• Requesting a credit report, particularly if your tax debt exceeds $100,000.
  • Performing record checks on your most recent tax return, vehicle, real estate, and more.

After completing this verification, the IRS will research and review all your paperwork. It might request more information or documentation if:

  • Any of your financial statements are older than 12 months. Even if this 12-month period passes while the IRS is reviewing your offer, you’ll need to provide updated statements.
  • Your information becomes outdated and your financial situation has changed dramatically.
  • You haven’t included proof of loan balances on real estate or vehicles. The IRS can gather this information from a credit report, unless the loan is private, in which case you will need to submit that information.
  • You haven’t attached current year-to-date pay stubs; statements from investment or retirement accounts; property deeds; insurance policies; vehicle or lease contracts; or proof of divorce and/or child support.
  • You’re self-employed but didn’t include proof of income for the three months prior to the date you submitted Form 656.

A Closer Look at Assets and Expenses

The IRS evaluates assets and expenses very closely to determine your RCP and whether to accept your offer in compromise. It ascertains the value of all your assets, often in person, to determine how much equity you have. Items such as boats and planes might require an appraisal. The IRS then places a quick sale value on each asset that represents how much you could quickly sell it for in its current condition. It will also factor in income-producing assets, such as inventory or machinery.

The IRS also considers the following to be assets:

  • Financial securities.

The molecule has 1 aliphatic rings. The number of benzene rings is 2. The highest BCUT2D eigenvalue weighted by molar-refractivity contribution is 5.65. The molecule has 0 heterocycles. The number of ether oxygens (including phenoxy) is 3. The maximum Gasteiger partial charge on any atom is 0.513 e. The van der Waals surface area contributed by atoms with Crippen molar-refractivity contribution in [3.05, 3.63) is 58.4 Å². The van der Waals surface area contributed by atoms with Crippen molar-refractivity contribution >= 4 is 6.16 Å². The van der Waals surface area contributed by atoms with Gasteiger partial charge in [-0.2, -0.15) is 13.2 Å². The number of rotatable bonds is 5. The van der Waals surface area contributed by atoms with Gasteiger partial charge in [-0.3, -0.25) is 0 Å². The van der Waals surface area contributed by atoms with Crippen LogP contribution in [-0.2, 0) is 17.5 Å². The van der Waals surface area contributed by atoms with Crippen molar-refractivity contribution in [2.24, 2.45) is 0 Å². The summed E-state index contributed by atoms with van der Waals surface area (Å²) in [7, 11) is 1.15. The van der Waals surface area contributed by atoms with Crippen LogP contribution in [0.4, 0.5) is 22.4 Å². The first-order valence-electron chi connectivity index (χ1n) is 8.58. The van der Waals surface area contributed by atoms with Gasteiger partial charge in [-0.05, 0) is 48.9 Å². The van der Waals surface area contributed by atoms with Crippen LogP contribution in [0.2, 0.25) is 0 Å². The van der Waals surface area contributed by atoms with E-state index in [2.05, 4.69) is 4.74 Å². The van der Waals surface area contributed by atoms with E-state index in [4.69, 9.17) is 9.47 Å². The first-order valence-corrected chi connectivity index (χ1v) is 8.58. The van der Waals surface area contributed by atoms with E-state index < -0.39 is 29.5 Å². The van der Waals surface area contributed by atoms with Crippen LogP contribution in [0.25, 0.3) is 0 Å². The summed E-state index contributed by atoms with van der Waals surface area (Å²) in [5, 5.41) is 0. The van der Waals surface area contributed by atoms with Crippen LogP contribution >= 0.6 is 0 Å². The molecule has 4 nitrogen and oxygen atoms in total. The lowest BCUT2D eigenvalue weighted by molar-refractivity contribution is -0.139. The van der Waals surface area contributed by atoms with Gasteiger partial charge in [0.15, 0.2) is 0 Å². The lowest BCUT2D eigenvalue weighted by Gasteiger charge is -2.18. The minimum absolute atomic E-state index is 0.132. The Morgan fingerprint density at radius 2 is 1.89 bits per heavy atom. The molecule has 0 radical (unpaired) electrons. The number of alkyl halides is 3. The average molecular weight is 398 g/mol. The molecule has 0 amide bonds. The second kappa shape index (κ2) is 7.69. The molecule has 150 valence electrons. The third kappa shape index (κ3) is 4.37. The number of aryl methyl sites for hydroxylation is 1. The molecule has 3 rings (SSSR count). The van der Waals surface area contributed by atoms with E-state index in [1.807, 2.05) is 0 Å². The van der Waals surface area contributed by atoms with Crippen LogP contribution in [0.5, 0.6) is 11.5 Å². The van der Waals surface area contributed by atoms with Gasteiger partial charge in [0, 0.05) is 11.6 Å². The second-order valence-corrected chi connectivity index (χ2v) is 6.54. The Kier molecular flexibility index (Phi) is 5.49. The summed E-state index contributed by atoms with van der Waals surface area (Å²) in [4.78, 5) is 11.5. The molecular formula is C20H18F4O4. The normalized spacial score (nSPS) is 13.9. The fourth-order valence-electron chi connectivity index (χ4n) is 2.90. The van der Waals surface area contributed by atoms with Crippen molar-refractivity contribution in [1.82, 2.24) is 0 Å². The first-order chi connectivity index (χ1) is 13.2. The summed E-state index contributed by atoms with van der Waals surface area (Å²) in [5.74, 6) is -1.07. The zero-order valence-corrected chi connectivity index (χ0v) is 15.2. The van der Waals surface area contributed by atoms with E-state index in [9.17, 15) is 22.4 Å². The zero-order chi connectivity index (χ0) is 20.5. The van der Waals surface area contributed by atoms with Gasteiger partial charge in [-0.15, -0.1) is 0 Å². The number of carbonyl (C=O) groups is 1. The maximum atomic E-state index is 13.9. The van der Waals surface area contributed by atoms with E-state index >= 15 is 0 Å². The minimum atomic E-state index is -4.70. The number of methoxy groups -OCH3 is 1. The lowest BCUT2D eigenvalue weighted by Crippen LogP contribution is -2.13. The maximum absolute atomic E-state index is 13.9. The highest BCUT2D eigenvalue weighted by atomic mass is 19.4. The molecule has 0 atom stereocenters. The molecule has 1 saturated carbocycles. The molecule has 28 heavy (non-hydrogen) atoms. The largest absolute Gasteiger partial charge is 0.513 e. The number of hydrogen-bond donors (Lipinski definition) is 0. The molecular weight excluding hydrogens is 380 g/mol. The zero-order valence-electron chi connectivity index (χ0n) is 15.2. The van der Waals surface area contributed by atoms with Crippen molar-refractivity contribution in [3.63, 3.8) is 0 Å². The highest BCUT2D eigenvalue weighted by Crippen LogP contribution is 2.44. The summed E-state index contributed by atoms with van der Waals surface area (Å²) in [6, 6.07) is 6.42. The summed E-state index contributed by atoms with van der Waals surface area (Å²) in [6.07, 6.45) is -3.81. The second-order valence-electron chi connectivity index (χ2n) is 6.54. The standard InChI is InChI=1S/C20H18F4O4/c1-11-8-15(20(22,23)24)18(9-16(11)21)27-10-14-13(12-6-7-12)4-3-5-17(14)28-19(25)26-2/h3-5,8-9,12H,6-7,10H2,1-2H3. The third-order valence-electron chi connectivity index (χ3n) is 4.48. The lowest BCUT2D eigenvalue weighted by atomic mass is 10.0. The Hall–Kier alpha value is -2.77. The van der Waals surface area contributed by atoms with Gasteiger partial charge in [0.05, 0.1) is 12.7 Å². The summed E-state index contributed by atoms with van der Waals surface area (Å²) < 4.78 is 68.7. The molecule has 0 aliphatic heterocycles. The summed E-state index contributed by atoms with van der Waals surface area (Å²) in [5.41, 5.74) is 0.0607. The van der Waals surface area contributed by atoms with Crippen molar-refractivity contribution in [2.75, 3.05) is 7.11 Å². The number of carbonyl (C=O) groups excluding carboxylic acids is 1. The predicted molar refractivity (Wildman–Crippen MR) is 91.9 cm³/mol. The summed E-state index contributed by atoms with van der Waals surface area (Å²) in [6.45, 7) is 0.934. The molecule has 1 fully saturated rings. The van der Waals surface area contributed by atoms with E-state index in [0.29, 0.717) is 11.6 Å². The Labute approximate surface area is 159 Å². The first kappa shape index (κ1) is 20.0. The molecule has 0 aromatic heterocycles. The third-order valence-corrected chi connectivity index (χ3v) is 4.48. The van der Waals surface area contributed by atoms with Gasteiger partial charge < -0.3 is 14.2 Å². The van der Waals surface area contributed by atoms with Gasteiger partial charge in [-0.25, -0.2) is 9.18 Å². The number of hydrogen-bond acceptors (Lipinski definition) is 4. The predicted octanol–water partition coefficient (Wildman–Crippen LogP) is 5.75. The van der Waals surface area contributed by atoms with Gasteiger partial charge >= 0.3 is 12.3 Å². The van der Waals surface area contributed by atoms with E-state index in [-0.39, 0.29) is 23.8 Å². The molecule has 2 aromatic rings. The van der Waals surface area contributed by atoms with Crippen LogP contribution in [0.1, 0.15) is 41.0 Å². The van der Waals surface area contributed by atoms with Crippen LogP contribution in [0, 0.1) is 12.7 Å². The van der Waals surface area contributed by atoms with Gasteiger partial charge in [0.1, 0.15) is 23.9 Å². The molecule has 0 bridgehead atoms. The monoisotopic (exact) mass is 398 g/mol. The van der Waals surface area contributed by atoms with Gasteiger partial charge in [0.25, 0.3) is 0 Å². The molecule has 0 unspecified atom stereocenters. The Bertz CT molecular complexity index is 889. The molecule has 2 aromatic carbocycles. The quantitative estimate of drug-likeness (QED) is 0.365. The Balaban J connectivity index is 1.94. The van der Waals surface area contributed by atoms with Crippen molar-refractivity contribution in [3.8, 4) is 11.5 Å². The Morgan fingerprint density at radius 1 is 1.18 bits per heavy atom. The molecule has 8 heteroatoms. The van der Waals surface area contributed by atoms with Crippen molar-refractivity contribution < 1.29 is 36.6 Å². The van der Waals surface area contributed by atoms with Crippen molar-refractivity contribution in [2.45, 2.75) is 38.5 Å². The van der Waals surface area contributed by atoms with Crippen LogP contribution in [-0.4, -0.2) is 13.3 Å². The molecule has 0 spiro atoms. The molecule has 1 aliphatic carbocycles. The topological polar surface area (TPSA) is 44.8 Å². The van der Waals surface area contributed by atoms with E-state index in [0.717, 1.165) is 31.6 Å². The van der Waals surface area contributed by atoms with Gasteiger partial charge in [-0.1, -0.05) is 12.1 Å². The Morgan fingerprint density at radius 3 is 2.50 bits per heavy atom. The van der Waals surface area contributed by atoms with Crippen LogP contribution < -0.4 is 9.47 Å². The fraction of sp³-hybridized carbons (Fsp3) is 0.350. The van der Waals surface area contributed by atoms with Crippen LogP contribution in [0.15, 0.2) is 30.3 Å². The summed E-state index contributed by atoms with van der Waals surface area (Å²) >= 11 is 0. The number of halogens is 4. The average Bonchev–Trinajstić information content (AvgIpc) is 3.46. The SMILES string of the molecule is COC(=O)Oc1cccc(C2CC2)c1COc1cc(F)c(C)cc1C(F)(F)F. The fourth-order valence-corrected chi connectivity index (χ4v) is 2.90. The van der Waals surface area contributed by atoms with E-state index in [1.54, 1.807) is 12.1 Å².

• Any cash left in your accounts after monthly expenditures.
  • Life insurance.
  • Retirement plans.
  • Equity in real estate.
  • Accounts receivable.

Expenses the IRS takes into account include basic living costs, such as housing and utilities. It will look at copies of your mortgage or rent, utility bills, and maintenance costs when calculating this figure. The IRS does consider regional variations in living expenses. It also factors in whether you share a household or expenses with someone else who’s not liable for your tax debt. Transportation and car payments are expenses, as well, particularly when used for health care or income purposes.

How a Professional Can Help

The offer in compromise process is time-consuming and complicated. To ensure it goes as smoothly as possible and that you’re adhering to the Internal Revenue Manual’s offer in compromise rules, you might need to seek a qualified tax attorney or tax debt relief company’s help. These individuals can help by gathering the appropriate paperwork and documentation, communicating effectively with the IRS, and relieving some of your stress.

The Internal Revenue Manual lists very specific requirements for individuals to qualify for an offer in compromise. The financial details the IRS will gather and verify in making its decision are many. Let us help you through this process and on the road toward debt relief.